Many visitors begin their exploration of Cleveland at a pair of distinctive landmarks on the city’s lakefront. The Great Lakes Science Center (601 Erieside Ave., Cleveland 44114, 216/694-2000, www.greatscience.com
), bills itself as one of America’s largest interactive science museums, with more than 400 hands-on exhibits and an OMNIMAX theater. Among the coming attractions is “Darwin,” a traveling exhibit on 19th-century British naturalist Charles Darwin’s journey through the Galapagos Islands — an experience that started the development of his theory of evolution and groundbreaking book, Origin of Species by Means of Natural Selection
. The show, on display June 27–Sept. 19, coincides with both the 200th anniversary of Darwin’s birth and the 150th anniversary of the book’s first publication.
“The exhibition is coming from London, actually,” Jamie Finley, the center’s vice president of marketing and guest services, notes. “We’re the smallest city on the [tour] so far.”
Next door is the I.M. Pei-designed Rock and Roll Hall of Fame and Museum (1100 Rock and Roll Blvd., Cleveland 44114, 216/781-ROCK, www.rockhall.org
), which celebrated last month’s return of its induction ceremonies to Cleveland by unveiling “From Asbury Park to the Promised Land: The Life and Music of Bruce Springsteen.” The exhibit, on display until Spring 2010, contains hundreds of items on loan from “The Boss,” including his 1960 Corvette and iconic Fender Esquire guitar.
“This is probably the most comprehensive exhibit we’ve done on an individual artist or band,” says Jim Henke, vice president of exhibitions and chief curator. “Even the most die-hard Bruce fans are going to come here and see stuff they never thought they’d really see up close.”Concert Central
Check the tour schedule of any musical act on the road today, regardless of the genre, and you may well find a stop in Cleveland on it. The acts coming to town in the next few months run the gamut from rock Hall of Famers Elton John and Billy Joel (performing together on their Face to Face Tour) to country star Keith Urban to tween idols The Jonas Brothers. The city’s concert venues include the House of Blues Cleveland (308 Euclid Ave., Cleveland 44114, 216/523-BLUE, www.hob.com
) and the 20,000-seat Quicken Loans Arena (1 Center Court, Cleveland 44115, tickets 800/745-3000, www.ticketmaster.com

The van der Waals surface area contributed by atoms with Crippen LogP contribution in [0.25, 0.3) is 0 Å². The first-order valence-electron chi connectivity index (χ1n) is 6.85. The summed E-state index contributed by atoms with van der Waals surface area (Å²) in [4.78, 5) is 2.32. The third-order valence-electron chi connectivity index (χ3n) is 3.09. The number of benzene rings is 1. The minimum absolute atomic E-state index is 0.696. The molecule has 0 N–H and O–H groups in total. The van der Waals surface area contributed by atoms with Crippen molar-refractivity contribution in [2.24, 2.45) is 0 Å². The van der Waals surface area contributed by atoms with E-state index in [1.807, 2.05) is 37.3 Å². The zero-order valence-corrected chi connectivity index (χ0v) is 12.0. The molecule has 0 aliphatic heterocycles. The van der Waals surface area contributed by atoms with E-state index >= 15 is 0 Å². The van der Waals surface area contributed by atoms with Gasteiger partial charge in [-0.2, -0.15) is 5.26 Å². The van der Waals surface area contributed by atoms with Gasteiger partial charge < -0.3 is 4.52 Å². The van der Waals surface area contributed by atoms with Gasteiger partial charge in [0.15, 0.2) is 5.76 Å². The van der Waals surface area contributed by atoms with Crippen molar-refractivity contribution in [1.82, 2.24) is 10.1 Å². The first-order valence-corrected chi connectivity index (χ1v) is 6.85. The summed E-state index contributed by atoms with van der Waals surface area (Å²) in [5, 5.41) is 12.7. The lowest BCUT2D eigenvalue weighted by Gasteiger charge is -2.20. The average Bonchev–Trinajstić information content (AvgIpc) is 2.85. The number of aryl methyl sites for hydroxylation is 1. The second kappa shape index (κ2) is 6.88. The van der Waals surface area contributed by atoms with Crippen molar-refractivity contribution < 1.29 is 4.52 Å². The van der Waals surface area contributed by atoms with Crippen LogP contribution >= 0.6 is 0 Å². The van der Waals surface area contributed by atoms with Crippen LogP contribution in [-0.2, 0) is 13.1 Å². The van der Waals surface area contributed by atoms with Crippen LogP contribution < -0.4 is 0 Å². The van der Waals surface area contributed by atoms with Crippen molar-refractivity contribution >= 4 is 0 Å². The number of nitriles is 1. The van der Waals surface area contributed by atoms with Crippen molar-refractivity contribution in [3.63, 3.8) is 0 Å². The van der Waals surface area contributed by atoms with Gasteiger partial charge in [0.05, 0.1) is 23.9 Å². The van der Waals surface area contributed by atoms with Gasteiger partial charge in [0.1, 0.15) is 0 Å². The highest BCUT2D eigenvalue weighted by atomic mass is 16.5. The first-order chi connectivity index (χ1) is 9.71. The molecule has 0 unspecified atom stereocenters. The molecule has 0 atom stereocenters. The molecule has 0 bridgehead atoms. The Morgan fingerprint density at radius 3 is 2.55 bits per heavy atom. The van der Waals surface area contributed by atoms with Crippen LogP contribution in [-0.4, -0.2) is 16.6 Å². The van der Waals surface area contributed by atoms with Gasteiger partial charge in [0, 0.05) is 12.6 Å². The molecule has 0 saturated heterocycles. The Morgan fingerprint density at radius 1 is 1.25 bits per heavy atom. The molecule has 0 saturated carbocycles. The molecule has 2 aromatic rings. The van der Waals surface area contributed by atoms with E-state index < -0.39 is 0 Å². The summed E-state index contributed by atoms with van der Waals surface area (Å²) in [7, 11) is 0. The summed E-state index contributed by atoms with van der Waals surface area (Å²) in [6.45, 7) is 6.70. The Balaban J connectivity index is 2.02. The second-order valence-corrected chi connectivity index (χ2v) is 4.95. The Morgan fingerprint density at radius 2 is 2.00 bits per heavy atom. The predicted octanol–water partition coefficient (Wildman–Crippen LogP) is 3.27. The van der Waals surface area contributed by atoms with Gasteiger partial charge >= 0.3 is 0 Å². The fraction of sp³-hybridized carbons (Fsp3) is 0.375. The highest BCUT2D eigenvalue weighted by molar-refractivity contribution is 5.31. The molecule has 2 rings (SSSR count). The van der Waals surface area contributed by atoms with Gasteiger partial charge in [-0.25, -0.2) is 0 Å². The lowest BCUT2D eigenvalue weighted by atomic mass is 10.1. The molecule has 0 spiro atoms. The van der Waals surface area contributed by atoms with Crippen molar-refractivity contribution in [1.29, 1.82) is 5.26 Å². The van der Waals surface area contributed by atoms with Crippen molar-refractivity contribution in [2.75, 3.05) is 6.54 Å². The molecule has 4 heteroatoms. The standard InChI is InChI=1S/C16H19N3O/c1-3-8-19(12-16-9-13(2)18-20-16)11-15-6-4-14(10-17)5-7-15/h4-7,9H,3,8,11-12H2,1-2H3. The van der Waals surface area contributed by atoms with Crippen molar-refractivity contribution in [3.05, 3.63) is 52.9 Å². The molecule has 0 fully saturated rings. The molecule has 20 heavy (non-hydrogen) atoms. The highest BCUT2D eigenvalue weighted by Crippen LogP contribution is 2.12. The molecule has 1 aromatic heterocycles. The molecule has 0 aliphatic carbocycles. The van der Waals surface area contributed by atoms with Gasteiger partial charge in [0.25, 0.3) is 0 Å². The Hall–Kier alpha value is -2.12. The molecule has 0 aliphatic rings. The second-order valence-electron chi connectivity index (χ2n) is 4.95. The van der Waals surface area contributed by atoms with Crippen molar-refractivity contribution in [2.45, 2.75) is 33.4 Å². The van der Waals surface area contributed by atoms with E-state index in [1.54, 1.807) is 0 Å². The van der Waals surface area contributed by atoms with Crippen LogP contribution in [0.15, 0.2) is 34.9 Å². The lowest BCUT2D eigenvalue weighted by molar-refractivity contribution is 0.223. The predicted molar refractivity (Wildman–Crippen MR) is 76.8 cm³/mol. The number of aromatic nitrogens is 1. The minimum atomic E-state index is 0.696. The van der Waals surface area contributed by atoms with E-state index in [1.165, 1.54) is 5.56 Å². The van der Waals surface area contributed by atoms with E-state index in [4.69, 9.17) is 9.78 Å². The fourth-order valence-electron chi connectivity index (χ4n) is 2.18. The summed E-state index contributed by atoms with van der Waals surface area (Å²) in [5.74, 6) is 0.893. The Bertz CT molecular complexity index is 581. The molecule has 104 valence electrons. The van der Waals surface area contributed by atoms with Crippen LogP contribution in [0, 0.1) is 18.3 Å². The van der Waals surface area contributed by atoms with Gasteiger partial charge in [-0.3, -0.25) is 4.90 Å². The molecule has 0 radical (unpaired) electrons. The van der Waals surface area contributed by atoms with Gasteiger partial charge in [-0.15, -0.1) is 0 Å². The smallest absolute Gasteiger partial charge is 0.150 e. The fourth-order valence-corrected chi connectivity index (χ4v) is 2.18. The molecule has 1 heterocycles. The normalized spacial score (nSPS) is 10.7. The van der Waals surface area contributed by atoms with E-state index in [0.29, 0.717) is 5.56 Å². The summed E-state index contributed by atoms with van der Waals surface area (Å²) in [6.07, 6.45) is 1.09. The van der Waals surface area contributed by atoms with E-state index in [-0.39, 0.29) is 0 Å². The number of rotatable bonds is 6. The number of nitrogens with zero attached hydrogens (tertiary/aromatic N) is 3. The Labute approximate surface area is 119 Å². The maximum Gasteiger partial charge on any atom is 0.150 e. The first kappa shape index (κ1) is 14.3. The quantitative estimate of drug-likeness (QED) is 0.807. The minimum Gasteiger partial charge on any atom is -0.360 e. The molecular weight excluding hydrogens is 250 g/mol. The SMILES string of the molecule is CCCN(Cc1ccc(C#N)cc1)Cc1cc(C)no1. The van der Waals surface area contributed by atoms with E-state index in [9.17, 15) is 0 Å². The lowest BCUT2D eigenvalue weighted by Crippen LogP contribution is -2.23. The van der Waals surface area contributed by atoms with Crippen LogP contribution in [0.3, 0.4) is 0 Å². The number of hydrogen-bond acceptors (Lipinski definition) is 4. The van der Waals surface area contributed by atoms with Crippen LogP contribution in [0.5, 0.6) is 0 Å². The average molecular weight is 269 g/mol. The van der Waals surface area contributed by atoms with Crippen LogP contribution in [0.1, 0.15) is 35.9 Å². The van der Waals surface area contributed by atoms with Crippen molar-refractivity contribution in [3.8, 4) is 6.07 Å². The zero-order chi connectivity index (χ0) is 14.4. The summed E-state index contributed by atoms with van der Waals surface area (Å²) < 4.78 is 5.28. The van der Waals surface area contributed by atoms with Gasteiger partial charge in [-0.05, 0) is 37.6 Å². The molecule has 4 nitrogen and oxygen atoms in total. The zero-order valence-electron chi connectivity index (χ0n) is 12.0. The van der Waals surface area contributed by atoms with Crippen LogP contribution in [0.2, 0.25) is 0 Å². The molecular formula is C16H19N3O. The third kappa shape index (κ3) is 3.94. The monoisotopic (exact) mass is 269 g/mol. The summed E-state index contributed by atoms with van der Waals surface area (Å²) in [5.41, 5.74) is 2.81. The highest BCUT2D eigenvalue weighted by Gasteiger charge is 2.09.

In the summer, shows are also booked into three outdoor venues: Time Warner Cable Amphitheater at Tower City (351 Canal Rd., Cleveland 44113, tickets 877/598-8703, www.livenation.com
); Nautica Pavilion (2014 Sycamore St., Cleveland 44113, tickets 877/598-8703, www.livenation.com
); and Blossom Music Center (1145 W. Steels Corners Rd., Cuyahoga Falls 44223, tickets 800/745-3000, www.ticketmaster.com
). The latter, located an hour’s drive southeast of the city, is where the Cleveland Orchestra (216/231-1111, www.clevelandorchestra.com
) performs during the summer months. The “best band in the land” kicks off the season with a free outdoor concert, complete with fireworks, at 9 p.m. July 2 on Public Square downtown.Play On
One of the best places in town to see a show is PlayhouseSquare (box office: 1519 Euclid Ave., Cleveland 44115, 216/241-6000, www.playhousesquare.org
), a city block of eight performance spaces that together make up the largest performing-arts complex outside New York City. Opera fans will want to check out Opera Cleveland’s production of Verdi’s “Falstaff” June 19, 21 and 27. And the whole family will enjoy “Mary Poppins,” the Tony Award-winning musical, on stage July 17–Aug. 9. The production combines the best of P.L. Travers’ original stories and the classic Disney film. Theater buffs who venture farther east to the Cleveland Play House (8500 Euclid Ave., Cleveland 44106, 216/795-7000, www.clevelandplayhouse.com
) can catch “Tuna Does Vegas,” the fourth in the hilarious “Greater Tuna” series of two-man shows, June 10–28.Cultural Hub